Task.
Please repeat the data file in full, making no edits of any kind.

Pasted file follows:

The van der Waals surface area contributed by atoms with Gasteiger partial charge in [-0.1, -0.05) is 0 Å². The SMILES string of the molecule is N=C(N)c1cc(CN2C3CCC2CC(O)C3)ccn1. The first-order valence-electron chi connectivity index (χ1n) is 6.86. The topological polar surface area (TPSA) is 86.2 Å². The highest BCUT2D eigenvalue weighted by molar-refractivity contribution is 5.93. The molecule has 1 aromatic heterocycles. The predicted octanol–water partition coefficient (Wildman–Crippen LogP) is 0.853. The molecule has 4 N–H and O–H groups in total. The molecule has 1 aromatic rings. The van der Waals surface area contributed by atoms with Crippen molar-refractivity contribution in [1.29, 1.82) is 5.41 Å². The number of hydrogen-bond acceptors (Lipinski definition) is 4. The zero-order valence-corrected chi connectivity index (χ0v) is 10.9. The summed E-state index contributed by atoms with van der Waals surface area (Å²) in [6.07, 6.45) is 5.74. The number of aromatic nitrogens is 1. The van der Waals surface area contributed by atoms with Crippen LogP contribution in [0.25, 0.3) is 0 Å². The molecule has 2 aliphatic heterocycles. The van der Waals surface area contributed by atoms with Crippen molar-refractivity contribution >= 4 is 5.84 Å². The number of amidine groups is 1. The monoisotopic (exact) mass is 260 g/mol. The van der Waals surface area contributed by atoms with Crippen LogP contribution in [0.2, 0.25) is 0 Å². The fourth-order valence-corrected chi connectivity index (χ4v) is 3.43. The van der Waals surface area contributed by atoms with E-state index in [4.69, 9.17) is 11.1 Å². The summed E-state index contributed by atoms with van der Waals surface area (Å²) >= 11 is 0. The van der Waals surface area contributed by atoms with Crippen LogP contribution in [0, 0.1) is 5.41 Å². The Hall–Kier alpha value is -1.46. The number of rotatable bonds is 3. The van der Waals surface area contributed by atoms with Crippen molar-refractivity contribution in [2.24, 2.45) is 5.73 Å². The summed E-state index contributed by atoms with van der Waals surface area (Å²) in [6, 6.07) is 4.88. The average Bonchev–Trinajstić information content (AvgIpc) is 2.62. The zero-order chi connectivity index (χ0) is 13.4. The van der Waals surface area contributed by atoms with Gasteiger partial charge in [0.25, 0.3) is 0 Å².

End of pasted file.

The van der Waals surface area contributed by atoms with Gasteiger partial charge in [-0.1, -0.05) is 0 Å². The SMILES string of the molecule is N=C(N)c1cc(CN2C3CCC2CC(O)C3)ccn1. The first-order valence-electron chi connectivity index (χ1n) is 6.86. The topological polar surface area (TPSA) is 86.2 Å². The highest BCUT2D eigenvalue weighted by molar-refractivity contribution is 5.93. The molecule has 1 aromatic heterocycles. The predicted octanol–water partition coefficient (Wildman–Crippen LogP) is 0.853. The molecule has 4 N–H and O–H groups in total. The molecule has 1 aromatic rings. The van der Waals surface area contributed by atoms with Crippen molar-refractivity contribution in [1.29, 1.82) is 5.41 Å². The number of hydrogen-bond acceptors (Lipinski definition) is 4. The zero-order valence-corrected chi connectivity index (χ0v) is 10.9. The summed E-state index contributed by atoms with van der Waals surface area (Å²) in [6.07, 6.45) is 5.74. The number of aromatic nitrogens is 1. The van der Waals surface area contributed by atoms with Crippen LogP contribution in [0.25, 0.3) is 0 Å². The molecule has 2 aliphatic heterocycles. The van der Waals surface area contributed by atoms with Crippen molar-refractivity contribution >= 4 is 5.84 Å². The number of amidine groups is 1. The monoisotopic (exact) mass is 260 g/mol. The van der Waals surface area contributed by atoms with Crippen LogP contribution in [0.2, 0.25) is 0 Å². The fourth-order valence-corrected chi connectivity index (χ4v) is 3.43. The van der Waals surface area contributed by atoms with E-state index in [4.69, 9.17) is 11.1 Å². The summed E-state index contributed by atoms with van der Waals surface area (Å²) >= 11 is 0. The van der Waals surface area contributed by atoms with Crippen LogP contribution in [0, 0.1) is 5.41 Å². The Hall–Kier alpha value is -1.46. The number of rotatable bonds is 3. The van der Waals surface area contributed by atoms with Crippen molar-refractivity contribution in [2.24, 2.45) is 5.73 Å². The summed E-state index contributed by atoms with van der Waals surface area (Å²) in [6, 6.07) is 4.88. The average Bonchev–Trinajstić information content (AvgIpc) is 2.62. The zero-order chi connectivity index (χ0) is 13.4. The van der Waals surface area contributed by atoms with Gasteiger partial charge in [0.25, 0.3) is 0 Å².